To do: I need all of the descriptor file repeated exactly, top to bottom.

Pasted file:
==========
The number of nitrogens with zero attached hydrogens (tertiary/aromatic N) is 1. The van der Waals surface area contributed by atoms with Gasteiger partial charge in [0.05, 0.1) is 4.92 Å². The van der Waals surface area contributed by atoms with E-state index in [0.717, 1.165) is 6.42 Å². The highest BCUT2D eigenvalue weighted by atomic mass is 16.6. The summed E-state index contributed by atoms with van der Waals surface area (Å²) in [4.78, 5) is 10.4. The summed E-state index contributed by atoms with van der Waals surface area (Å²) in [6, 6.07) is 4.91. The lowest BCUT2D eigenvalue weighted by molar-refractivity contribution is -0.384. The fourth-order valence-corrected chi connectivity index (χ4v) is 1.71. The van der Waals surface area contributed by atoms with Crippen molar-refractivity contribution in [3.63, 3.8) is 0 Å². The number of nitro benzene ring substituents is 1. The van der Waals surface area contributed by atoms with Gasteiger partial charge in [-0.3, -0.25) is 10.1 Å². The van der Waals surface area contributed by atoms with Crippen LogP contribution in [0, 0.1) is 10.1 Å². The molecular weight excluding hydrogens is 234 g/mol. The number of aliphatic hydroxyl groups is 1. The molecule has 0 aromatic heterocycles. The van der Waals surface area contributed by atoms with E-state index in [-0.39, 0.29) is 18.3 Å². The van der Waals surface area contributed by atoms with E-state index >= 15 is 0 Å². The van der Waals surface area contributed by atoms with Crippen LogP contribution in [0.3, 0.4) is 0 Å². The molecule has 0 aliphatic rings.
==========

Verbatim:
The number of nitrogens with zero attached hydrogens (tertiary/aromatic N) is 1. The van der Waals surface area contributed by atoms with Gasteiger partial charge in [0.05, 0.1) is 4.92 Å². The van der Waals surface area contributed by atoms with E-state index in [0.717, 1.165) is 6.42 Å². The highest BCUT2D eigenvalue weighted by atomic mass is 16.6. The summed E-state index contributed by atoms with van der Waals surface area (Å²) in [4.78, 5) is 10.4. The summed E-state index contributed by atoms with van der Waals surface area (Å²) in [6, 6.07) is 4.91. The lowest BCUT2D eigenvalue weighted by molar-refractivity contribution is -0.384. The fourth-order valence-corrected chi connectivity index (χ4v) is 1.71. The van der Waals surface area contributed by atoms with Crippen molar-refractivity contribution in [3.63, 3.8) is 0 Å². The number of nitro benzene ring substituents is 1. The van der Waals surface area contributed by atoms with Gasteiger partial charge in [-0.3, -0.25) is 10.1 Å². The van der Waals surface area contributed by atoms with Crippen LogP contribution in [0, 0.1) is 10.1 Å². The molecular weight excluding hydrogens is 234 g/mol. The number of aliphatic hydroxyl groups is 1. The molecule has 0 aromatic heterocycles. The van der Waals surface area contributed by atoms with E-state index in [-0.39, 0.29) is 18.3 Å². The van der Waals surface area contributed by atoms with E-state index >= 15 is 0 Å². The van der Waals surface area contributed by atoms with Crippen LogP contribution in [0.3, 0.4) is 0 Å². The molecule has 0 aliphatic rings.